7 Worst Blockbuster Films of 2014
The year hasn’t come to a close yet, but we’re already scoping out some of the worst films of 2014. Take these movies, for example, which flopped in theaters and struggled to gross enough to even match their production budgets. Without further ado, here’s a look at seven of the worst films (so far) to grace the 2014 big screen.
7. Million Dollar Arm
Starring Jon Hamm and Aasif Mandvi, Million Dollar Arm centers around a struggling sports agent whose job is on the line if he can’t sign the next big baseball player. He decides his best bet is to head to India and turn some of their best cricket players into major league baseball superstars. Box Office Mojo reports that the film had a $25 million production budget and only grossed $38.3 million worldwide. Something to keep in mind: Even though this film grossed more than what it spent, the New York Post notes that films need to earn back more than double their production cost just to break even.
Interestingly, the film may have bombed at the box office, but it didn’t displease critics. The movie received an above-average 61% on the Rotten Tomatoes’ Tomatometer, and received relatively decent feedback. A Variety review states: “Drawn from the real-life efforts of sports agent JB Bernstein to turn Indian cricket bowlers into Major League Baseball pitchers, this sharp, slickly produced addition to the Disney sports movie canon works as both a stirring underdog tale and as a revealing look at the expanding global footprint of the American sports-entertainment machine.”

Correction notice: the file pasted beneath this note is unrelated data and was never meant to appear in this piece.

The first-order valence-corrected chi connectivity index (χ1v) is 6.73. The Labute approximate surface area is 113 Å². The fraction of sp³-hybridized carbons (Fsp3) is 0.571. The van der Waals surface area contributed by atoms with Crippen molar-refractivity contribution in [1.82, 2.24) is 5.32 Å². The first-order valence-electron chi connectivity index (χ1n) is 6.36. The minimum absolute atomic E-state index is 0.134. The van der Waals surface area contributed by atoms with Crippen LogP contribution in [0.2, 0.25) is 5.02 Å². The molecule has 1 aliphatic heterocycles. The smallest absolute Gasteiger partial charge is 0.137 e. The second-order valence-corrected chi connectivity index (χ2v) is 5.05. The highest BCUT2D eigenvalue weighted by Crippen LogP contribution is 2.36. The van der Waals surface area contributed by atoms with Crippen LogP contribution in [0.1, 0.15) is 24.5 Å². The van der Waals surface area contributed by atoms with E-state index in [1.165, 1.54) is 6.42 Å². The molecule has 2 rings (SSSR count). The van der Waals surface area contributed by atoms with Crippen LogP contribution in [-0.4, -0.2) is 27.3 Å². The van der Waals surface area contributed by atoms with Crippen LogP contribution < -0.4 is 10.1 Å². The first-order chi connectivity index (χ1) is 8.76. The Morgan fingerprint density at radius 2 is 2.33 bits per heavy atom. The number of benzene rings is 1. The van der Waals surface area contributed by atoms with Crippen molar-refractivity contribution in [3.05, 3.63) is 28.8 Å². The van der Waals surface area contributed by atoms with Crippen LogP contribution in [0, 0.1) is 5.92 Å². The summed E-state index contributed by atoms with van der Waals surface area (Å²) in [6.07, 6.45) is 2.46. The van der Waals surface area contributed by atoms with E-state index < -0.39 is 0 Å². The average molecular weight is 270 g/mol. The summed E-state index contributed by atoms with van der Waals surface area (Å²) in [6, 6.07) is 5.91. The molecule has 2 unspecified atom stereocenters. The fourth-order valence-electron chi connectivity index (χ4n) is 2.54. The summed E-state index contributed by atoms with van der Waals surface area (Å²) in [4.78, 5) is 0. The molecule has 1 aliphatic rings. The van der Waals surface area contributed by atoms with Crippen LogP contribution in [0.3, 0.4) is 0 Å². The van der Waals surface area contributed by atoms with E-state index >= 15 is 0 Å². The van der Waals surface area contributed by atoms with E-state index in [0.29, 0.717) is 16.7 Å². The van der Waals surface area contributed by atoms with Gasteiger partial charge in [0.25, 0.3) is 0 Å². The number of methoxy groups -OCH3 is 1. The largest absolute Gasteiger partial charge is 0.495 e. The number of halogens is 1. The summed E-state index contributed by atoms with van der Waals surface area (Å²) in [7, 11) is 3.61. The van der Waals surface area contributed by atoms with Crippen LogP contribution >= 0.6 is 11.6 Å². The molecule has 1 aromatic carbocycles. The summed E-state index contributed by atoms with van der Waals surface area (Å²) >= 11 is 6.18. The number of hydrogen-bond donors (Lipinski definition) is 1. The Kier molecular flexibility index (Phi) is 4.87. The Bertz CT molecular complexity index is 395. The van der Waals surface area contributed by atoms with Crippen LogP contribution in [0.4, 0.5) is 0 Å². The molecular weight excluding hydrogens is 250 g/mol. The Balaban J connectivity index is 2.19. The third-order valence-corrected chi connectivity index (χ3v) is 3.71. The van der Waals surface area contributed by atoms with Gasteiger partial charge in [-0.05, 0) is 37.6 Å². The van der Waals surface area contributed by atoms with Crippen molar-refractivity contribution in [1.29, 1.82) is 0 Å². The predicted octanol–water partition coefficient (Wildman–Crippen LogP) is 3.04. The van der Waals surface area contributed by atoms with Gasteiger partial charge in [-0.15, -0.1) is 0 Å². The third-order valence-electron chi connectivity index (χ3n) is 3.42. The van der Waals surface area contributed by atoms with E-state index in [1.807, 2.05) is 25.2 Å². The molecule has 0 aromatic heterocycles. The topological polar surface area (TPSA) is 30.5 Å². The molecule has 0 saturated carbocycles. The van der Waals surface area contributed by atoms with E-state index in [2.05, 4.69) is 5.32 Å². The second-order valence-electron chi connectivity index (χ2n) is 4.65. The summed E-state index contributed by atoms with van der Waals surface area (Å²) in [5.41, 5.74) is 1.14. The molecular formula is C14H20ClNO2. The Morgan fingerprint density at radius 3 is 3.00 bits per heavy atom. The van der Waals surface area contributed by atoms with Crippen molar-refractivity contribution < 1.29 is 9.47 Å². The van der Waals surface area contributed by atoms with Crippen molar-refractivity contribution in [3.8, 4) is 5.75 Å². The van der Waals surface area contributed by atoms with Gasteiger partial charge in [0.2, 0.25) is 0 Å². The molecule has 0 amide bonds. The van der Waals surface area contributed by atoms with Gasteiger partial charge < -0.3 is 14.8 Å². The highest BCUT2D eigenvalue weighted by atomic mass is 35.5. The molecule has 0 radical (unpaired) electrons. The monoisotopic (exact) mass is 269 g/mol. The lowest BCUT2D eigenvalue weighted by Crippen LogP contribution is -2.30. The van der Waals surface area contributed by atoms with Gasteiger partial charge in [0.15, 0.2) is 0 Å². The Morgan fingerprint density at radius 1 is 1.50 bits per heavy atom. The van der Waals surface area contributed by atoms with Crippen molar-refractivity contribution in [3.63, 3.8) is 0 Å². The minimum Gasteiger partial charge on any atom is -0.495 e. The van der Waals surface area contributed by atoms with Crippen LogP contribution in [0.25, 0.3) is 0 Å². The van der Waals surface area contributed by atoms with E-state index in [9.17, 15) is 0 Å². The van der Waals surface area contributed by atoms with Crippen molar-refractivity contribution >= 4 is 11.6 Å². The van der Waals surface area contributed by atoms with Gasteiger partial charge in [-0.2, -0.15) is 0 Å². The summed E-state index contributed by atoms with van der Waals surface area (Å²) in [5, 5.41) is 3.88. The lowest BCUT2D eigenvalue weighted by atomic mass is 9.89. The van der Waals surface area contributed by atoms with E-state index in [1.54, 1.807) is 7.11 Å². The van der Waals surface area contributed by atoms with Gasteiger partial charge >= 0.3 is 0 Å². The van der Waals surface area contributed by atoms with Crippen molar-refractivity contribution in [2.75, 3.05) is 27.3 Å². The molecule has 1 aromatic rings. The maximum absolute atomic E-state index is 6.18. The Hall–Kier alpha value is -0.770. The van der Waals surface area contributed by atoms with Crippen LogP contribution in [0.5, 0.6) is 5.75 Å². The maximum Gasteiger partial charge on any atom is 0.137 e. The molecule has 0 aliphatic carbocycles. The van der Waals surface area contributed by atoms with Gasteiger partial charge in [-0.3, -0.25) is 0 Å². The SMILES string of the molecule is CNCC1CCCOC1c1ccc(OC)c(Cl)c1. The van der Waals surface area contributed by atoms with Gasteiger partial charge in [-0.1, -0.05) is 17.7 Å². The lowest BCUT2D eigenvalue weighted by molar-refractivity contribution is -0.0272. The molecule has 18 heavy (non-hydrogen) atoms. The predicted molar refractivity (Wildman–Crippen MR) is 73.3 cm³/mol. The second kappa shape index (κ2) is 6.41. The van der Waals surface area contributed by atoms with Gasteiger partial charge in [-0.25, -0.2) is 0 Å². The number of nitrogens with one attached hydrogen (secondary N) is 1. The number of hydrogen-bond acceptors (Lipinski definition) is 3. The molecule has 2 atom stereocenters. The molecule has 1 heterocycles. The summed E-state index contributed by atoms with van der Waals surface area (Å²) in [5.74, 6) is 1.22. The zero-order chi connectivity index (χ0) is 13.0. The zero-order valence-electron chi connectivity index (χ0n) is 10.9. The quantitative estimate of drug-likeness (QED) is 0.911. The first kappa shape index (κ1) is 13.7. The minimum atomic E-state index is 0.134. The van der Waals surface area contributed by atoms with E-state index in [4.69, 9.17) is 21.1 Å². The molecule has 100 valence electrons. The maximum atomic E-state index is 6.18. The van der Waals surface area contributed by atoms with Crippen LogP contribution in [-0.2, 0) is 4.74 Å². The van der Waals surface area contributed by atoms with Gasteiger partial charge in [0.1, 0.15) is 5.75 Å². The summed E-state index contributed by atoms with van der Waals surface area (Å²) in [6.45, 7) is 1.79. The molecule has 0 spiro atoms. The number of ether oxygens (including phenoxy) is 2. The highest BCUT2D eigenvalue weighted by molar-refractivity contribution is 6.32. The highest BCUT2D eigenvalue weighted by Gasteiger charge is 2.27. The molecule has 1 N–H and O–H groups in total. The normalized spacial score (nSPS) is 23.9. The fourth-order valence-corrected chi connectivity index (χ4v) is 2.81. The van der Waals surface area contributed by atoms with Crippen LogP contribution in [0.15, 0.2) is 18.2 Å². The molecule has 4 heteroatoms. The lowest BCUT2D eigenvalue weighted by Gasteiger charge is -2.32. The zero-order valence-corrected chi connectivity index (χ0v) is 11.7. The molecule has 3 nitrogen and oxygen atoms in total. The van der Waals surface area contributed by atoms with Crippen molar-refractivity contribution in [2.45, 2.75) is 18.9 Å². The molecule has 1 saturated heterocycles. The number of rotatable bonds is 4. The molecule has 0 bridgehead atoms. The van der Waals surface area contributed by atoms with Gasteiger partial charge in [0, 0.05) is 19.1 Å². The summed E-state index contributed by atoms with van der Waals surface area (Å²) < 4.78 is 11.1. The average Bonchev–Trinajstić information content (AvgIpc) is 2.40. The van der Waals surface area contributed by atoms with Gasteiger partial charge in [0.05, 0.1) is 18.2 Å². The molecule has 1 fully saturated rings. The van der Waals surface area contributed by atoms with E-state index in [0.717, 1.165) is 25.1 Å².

Pompeii tells the story of Milo, a slave turned powerful gladiator who must race against the clock to save Cassia. She’s the love of his life who is engaged (unwillingly) to a corrupt Roman senator, according to IMDb. This action-packed filmed had a $100 million production budget, but Box Office Mojo reports that the movie only grossed $23.2 million domestically and $108.6 million worldwide.
Entertainment Weekly alludes to one major reason this movie may have bombed: “Pompeii, the new historical-kitsch disaster movie, raises the question: Is there something about ancient settings that inspires actors to act badly?”
Starring Johnny Depp, Transcendence is about Dr. Will Caster, a leading researcher in the field of artificial intelligence. His experiments have made him a target for extremists who want to put an end to his research, and he ends up getting shot as a result. As he nears death, Caster decides to upload himself into a supercomputer, per The New Yorker. All seems to be going well, until his brain begins to want more power and seeks to control the world. While the movie centers around an interesting premise and plot line, movie-goers just weren’t feeling it. The movie had a production budget of $100 million, but only managed to gross $23 million in domestic and $103 million worldwide, according to Box Office Mojo.
4. The Legend of Hercules